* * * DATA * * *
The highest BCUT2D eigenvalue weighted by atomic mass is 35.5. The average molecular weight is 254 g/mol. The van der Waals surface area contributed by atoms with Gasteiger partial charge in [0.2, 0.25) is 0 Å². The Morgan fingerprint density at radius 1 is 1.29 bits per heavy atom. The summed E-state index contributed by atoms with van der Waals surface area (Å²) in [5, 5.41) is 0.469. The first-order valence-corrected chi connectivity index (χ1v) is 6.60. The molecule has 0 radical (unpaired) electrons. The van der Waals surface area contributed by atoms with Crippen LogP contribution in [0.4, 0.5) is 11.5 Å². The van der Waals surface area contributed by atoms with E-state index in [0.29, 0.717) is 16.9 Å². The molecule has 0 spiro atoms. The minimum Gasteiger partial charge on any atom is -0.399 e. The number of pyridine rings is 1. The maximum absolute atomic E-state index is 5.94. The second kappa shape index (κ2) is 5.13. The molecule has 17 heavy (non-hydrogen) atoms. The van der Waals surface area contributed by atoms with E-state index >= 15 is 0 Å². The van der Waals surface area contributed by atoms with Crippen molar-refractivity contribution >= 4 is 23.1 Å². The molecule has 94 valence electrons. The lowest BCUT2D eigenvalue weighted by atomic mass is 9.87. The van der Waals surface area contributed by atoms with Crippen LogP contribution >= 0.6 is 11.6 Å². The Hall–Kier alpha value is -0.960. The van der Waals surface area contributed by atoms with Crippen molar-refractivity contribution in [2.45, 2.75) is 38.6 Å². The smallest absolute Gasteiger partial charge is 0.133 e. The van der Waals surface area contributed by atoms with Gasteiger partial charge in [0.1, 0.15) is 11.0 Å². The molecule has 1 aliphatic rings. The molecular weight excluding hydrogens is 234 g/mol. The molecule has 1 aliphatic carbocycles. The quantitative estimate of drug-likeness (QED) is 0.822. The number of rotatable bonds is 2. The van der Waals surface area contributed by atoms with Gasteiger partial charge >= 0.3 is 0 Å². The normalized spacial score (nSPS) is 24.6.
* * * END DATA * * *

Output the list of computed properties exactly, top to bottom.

The highest BCUT2D eigenvalue weighted by atomic mass is 35.5. The average molecular weight is 254 g/mol. The van der Waals surface area contributed by atoms with Gasteiger partial charge in [0.2, 0.25) is 0 Å². The Morgan fingerprint density at radius 1 is 1.29 bits per heavy atom. The summed E-state index contributed by atoms with van der Waals surface area (Å²) in [5, 5.41) is 0.469. The first-order valence-corrected chi connectivity index (χ1v) is 6.60. The molecule has 0 radical (unpaired) electrons. The van der Waals surface area contributed by atoms with Crippen LogP contribution in [0.4, 0.5) is 11.5 Å². The van der Waals surface area contributed by atoms with E-state index in [0.29, 0.717) is 16.9 Å². The molecule has 0 spiro atoms. The minimum Gasteiger partial charge on any atom is -0.399 e. The number of pyridine rings is 1. The maximum absolute atomic E-state index is 5.94. The second kappa shape index (κ2) is 5.13. The molecule has 17 heavy (non-hydrogen) atoms. The van der Waals surface area contributed by atoms with E-state index >= 15 is 0 Å². The van der Waals surface area contributed by atoms with Crippen molar-refractivity contribution >= 4 is 23.1 Å². The molecule has 94 valence electrons. The lowest BCUT2D eigenvalue weighted by atomic mass is 9.87. The van der Waals surface area contributed by atoms with Crippen LogP contribution >= 0.6 is 11.6 Å². The Hall–Kier alpha value is -0.960. The van der Waals surface area contributed by atoms with Crippen molar-refractivity contribution in [2.45, 2.75) is 38.6 Å². The smallest absolute Gasteiger partial charge is 0.133 e. The van der Waals surface area contributed by atoms with Gasteiger partial charge in [0.1, 0.15) is 11.0 Å². The molecule has 1 aliphatic rings. The molecular weight excluding hydrogens is 234 g/mol. The molecule has 1 aliphatic carbocycles. The quantitative estimate of drug-likeness (QED) is 0.822. The number of rotatable bonds is 2. The van der Waals surface area contributed by atoms with Gasteiger partial charge >= 0.3 is 0 Å². The normalized spacial score (nSPS) is 24.6.